A Brief History of the US Virgin Islands

The history of the US Virgin Islands started about 120 million years ago when underwater volcanos spewed them up past sea level. The islands stayed uninhabited for many years as the Earth was shaping itself and life was developing on this planet.

The first inhabitants of the Virgin Islands were the Ciboneys who arrived around 2000 BC on St. Croix and 1700 BC on St. Thomas. The Ciboneys arrived during what is considered now the Pre-Ceramic Culture, as the inhabitats of the Virgin Islands were classified by the quality of their pottery. The Ciboneys preferred sites that were close to the shore where fish was abundant, near bays and near swamps or mud flats. It is believed however that the Ciboneys were just seasonal visitors.

The Early Ceramic Culture marks the arrival of Arawakan peoples. They established site in St. John and St. Croix around 100 AD that lasted until about 1200 AD. It is important to note that while there was a tribe called Arawak, the inhabitants at the time were not all part of the same tribe and were thus classified by the Arawakan language they spoke.

The Late Ceramic Culture marks the arrival of the most well known of the Virgin Islands inhabitants: the Caribs and the Tainos. This period began around the 1300s and lasted until circa 1521. While the Tainos were skilled artisans, craftsmen and farmers, the Caribs were a members of a warrior society. While peaceful, the Tainos could fight using strategic design with everyone working towards a common goal. The Caribs prized individual heroics as they were essential for gaining higher rank in their society.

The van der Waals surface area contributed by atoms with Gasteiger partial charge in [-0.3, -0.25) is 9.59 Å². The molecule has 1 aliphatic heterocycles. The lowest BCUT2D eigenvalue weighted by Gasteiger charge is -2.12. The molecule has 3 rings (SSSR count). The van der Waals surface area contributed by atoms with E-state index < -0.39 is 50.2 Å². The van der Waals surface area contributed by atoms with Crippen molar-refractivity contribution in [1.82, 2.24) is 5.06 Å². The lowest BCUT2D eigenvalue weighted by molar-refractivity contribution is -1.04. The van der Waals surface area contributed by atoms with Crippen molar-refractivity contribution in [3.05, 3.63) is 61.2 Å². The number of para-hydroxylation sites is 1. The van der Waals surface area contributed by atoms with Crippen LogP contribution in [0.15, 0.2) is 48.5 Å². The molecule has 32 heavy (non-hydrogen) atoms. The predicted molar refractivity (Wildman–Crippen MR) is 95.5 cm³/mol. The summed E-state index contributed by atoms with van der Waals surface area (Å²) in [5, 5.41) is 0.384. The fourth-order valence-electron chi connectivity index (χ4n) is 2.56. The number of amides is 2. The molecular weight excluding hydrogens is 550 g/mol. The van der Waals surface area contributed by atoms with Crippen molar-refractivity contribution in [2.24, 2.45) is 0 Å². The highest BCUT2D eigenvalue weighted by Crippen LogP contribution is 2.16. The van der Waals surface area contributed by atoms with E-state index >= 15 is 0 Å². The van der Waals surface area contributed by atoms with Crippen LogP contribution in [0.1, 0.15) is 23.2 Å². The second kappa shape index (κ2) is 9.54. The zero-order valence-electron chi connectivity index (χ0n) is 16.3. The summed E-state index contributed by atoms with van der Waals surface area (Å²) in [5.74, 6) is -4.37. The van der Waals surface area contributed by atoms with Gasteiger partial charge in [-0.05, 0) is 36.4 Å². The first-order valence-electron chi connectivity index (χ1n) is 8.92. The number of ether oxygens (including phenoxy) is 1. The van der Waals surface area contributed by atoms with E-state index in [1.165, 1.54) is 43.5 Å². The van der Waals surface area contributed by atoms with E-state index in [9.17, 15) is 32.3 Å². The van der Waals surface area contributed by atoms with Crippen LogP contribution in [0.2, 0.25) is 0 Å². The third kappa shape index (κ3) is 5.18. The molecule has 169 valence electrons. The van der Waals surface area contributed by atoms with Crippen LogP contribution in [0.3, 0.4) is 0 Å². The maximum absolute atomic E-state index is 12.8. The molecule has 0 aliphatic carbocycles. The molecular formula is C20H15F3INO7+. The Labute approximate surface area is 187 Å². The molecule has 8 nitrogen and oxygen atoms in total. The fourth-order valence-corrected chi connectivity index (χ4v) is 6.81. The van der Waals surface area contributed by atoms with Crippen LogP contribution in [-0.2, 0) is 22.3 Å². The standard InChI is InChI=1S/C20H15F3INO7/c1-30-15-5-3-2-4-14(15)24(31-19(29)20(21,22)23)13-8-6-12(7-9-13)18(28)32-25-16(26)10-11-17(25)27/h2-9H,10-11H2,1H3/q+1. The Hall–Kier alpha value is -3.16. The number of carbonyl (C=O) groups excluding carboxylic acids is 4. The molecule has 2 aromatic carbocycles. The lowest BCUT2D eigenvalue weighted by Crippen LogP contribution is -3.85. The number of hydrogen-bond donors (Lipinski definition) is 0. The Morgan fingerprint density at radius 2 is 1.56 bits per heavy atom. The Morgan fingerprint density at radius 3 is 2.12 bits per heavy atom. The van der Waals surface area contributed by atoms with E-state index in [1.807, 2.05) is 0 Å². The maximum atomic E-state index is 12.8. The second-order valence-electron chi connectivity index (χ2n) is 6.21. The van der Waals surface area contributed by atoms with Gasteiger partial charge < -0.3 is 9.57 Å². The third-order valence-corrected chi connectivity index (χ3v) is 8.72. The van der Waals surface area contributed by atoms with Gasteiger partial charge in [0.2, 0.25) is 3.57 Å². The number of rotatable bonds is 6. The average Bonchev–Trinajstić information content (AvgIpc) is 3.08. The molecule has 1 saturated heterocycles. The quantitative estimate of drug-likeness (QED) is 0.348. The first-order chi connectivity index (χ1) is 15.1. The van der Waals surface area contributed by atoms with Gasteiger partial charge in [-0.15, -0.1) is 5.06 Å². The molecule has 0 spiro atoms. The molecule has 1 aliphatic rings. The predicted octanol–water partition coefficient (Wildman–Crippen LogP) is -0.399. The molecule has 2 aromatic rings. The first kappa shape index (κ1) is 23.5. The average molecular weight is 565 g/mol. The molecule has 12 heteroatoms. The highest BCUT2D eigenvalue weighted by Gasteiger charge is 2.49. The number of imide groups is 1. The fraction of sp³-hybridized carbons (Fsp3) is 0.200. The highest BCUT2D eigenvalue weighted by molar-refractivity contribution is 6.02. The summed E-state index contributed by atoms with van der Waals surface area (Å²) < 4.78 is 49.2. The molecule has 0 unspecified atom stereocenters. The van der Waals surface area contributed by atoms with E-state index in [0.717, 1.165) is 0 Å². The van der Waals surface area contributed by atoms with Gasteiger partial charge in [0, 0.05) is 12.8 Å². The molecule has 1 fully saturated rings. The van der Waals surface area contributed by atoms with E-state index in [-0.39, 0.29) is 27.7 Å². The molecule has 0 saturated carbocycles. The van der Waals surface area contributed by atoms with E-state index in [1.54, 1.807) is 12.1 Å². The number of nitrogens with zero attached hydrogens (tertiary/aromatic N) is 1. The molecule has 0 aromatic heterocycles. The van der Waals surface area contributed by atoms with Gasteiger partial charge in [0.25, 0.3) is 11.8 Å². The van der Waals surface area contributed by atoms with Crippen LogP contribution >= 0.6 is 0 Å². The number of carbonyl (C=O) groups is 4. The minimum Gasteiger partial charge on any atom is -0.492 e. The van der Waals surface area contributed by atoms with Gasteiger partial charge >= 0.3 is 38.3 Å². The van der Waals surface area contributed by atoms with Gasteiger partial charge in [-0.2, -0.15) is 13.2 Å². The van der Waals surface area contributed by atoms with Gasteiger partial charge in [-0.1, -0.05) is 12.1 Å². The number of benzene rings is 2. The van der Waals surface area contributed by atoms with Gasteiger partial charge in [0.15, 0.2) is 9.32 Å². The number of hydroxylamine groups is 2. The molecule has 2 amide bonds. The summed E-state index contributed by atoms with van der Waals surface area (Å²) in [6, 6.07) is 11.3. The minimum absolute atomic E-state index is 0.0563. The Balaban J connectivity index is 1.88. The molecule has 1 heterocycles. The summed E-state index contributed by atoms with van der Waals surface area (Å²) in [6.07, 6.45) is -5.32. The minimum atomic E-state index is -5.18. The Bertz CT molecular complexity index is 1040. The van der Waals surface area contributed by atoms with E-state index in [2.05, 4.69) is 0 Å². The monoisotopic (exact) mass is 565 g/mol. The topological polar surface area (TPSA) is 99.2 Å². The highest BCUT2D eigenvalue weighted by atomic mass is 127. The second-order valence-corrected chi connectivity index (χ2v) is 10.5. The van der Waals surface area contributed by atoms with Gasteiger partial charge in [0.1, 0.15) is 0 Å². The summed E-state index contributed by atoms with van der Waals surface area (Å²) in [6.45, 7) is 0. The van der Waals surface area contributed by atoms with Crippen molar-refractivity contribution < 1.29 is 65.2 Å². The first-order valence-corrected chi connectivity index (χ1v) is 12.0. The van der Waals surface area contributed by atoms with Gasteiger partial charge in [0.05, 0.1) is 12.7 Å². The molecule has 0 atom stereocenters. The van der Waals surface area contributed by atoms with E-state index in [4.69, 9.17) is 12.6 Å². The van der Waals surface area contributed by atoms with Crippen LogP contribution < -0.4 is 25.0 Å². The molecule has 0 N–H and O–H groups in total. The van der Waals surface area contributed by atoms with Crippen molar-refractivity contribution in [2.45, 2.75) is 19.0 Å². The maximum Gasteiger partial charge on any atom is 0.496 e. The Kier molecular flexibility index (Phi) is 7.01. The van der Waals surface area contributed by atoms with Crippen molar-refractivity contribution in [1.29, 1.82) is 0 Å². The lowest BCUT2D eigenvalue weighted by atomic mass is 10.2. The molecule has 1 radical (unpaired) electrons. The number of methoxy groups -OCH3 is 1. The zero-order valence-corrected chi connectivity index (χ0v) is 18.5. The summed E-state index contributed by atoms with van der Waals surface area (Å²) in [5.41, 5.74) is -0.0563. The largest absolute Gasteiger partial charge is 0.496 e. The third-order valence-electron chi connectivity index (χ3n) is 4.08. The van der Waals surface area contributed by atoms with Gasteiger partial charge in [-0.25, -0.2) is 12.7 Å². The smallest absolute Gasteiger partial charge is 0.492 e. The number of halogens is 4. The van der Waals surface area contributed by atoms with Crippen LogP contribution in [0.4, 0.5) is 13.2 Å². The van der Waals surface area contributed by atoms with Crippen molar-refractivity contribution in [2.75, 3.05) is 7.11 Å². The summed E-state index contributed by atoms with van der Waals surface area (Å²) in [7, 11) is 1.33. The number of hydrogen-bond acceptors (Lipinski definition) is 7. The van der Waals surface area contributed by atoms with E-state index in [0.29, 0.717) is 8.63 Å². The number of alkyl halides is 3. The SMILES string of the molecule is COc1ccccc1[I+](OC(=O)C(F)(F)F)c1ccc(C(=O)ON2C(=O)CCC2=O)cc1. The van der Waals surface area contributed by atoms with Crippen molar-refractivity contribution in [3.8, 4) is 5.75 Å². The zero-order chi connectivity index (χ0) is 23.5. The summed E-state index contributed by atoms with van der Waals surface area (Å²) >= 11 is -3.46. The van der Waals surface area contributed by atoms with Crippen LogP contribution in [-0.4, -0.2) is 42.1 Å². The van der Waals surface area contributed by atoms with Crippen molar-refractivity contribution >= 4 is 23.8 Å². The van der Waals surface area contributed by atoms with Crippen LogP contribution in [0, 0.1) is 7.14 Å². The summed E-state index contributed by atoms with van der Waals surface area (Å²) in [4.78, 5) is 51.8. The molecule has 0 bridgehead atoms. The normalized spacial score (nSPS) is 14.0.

Christopher Columbus passed the Virgin Islands on his second voyage. He named the islands Las Virgines in honor of St. Ursula and her 11,000 martyred virgins. He moved on to Puerto Rico though as he when he was in the neighborhood of St. Croix he stumbled onto Carib Indians who savagely fought off an effort to capture them. The race was on in Europe to settle the Caribbean.

St. Croix was settled well before St. Thomas and St. John. The first colony in the Virgin Islands was formed in 1621 on St. Croix by the English. This colony was deposed by the Spanish. Another colony settled on St. Croix in 1645 as a joint effort by the English and the Dutch. This union did not last long. Political influences moved the Dutch to abandon St. Croix. The English were once again beseiged by the Spanish in 1650. The French who fled in 1645 eventually took the island from the Spanish a year later. For a time the Knights of Malta held controlling interest in St. Croix until after the French Revolution when France took control of the island again. The French held St. Croix until they sold it to Denmark in 1733.

St. Thomas was not settled until 1666. The first colony failed miserably due to raids from privateers, a hurricane and sickness. The settlement was abandoned after just 2 years. Another colonization effort was not attempted again until 1672 by the Danish West India and Guinea Company. This colony thrived under Governor Jorge Iverson who set up the framework for how things would run on the island for many years to come. It was Jorge Iverson who commanded the building of the now famous Fort Christian. The town of Taphus, now called Charlotte Amalie, was built in 1861. The Danish West India and Guinea Company acquired St. John in 1687. St. Croix was bought from the French in 1733 for the price of 750,000 livres.